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León Krempel (Hg.): Frans Post (1612-1680). Maler des Verlorenen Paradieses, Petersberg: Michael Imhof Verlag 2006, 167 S., 50 Farb-, 40 s/w-Abb., ISBN 978-3-86568-116-4, EUR 39,95
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Rezension von:
Rebecca Parker Brienen
Department of Art and Art History, University of Miami
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Dagmar Hirschfelder
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Rebecca Parker Brienen: Rezension von: León Krempel (Hg.): Frans Post (1612-1680). Maler des Verlorenen Paradieses, Petersberg: Michael Imhof Verlag 2006, in: sehepunkte 10 (2010), Nr. 3 [15.03.2010], URL:

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León Krempel (Hg.): Frans Post (1612-1680)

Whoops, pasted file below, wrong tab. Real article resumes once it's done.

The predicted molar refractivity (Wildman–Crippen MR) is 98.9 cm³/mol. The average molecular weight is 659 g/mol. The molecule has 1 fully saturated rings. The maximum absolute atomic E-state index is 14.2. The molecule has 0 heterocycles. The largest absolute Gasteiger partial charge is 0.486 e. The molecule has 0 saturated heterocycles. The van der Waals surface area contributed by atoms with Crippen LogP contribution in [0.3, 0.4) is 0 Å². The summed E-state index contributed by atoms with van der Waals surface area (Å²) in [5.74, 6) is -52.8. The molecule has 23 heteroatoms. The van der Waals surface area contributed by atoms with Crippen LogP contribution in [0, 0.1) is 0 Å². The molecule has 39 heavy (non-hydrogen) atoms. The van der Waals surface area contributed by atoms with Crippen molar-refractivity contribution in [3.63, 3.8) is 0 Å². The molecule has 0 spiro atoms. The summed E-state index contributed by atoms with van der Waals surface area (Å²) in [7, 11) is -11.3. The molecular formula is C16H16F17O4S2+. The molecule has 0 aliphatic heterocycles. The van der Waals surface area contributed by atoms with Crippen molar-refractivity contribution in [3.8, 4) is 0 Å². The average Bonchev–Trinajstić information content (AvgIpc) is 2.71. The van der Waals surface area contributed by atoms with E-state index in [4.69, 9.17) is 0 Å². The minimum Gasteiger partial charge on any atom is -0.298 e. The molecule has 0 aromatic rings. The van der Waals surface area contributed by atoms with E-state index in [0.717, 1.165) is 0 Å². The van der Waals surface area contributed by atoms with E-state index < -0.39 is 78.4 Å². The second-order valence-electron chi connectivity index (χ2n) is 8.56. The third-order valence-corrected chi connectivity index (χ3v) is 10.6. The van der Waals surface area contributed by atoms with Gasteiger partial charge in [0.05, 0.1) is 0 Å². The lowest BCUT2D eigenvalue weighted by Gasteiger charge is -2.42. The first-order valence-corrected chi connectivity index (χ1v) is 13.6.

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In 1636 a young Dutch landscape painter named Frans Post sailed to Brazil in the retinue of German Count Johan Maurits van Nassau-Siegen, the new governor of Dutch Brazil, a Dutch West India Company colony. For twenty-four years, from 1630 to 1654, the Dutch occupied a large region of northeastern Brazil, at that time Brazil's most densely settled and economically rich area. In Recife and its neighbouring city of Mauritsstad, for seven years (1637-1644) Post worked alongside his fellow Dutch painter, Albert Eckhout, with each artist producing a remarkable body of images. Whereas Eckhout specialized in ethnographic imagery and natural history illustration, Post created paintings and drawings of the colonized, selectively exotic, landscape of Brazil. Returning to the Dutch Republic in 1644, Post specialized in Brazilian subjects, painting around 150 landscapes until his death in 1680. During his lifetime his work was displayed in the homes of wealthy and influential men in the Dutch Republic, although interest in the artist languished after his death and was revived only in the twentieth century. Although a mere seven paintings from Post's Brazilian period have survived (evidence suggests that there may have been as many as eighteen), today his work may be found in major museums in Europe, Brazil, and North America. As recently as June 2009, one of Post's paintings of a sugar mill from the 1660s sold for $1.7 million at Sotheby's, despite the global recession. Post is historically important as the first trained European artist to make paintings of the Brazilian landscape, although the popularity of his work is based on the idealized yet naturalistic appearance of his paintings, which are largely peaceful scenes filled with exotic animals, tropical vegetation, and human inhabitants, including slaves of African ancestry, Tupi and Tapuya (Tarairiu) Indians, and the occasional European.